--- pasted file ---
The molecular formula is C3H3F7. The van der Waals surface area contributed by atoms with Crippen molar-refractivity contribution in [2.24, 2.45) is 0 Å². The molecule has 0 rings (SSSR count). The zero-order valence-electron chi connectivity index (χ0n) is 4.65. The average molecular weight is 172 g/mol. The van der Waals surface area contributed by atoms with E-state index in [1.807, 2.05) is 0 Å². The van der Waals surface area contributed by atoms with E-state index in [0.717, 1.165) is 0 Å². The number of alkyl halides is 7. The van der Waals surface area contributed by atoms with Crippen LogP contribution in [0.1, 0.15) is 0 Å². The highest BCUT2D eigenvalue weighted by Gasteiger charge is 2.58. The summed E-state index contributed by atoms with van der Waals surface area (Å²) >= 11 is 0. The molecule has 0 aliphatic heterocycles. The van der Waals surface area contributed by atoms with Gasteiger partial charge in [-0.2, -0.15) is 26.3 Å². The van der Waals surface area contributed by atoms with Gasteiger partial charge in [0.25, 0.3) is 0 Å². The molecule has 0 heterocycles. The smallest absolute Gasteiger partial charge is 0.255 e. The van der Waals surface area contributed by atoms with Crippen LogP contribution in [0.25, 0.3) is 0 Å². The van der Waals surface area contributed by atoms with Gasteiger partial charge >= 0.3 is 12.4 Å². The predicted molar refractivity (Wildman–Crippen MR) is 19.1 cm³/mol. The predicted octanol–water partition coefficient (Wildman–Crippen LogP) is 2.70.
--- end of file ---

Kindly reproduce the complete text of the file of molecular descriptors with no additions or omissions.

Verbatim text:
The molecular formula is C3H3F7. The van der Waals surface area contributed by atoms with Crippen molar-refractivity contribution in [2.24, 2.45) is 0 Å². The molecule has 0 rings (SSSR count). The zero-order valence-electron chi connectivity index (χ0n) is 4.65. The average molecular weight is 172 g/mol. The van der Waals surface area contributed by atoms with E-state index in [1.807, 2.05) is 0 Å². The van der Waals surface area contributed by atoms with E-state index in [0.717, 1.165) is 0 Å². The number of alkyl halides is 7. The van der Waals surface area contributed by atoms with Crippen LogP contribution in [0.1, 0.15) is 0 Å². The highest BCUT2D eigenvalue weighted by Gasteiger charge is 2.58. The summed E-state index contributed by atoms with van der Waals surface area (Å²) >= 11 is 0. The molecule has 0 aliphatic heterocycles. The van der Waals surface area contributed by atoms with Gasteiger partial charge in [-0.2, -0.15) is 26.3 Å². The van der Waals surface area contributed by atoms with Gasteiger partial charge in [0.25, 0.3) is 0 Å². The molecule has 0 heterocycles. The smallest absolute Gasteiger partial charge is 0.255 e. The van der Waals surface area contributed by atoms with Crippen LogP contribution in [0.25, 0.3) is 0 Å². The van der Waals surface area contributed by atoms with Gasteiger partial charge >= 0.3 is 12.4 Å². The predicted molar refractivity (Wildman–Crippen MR) is 19.1 cm³/mol. The predicted octanol–water partition coefficient (Wildman–Crippen LogP) is 2.70.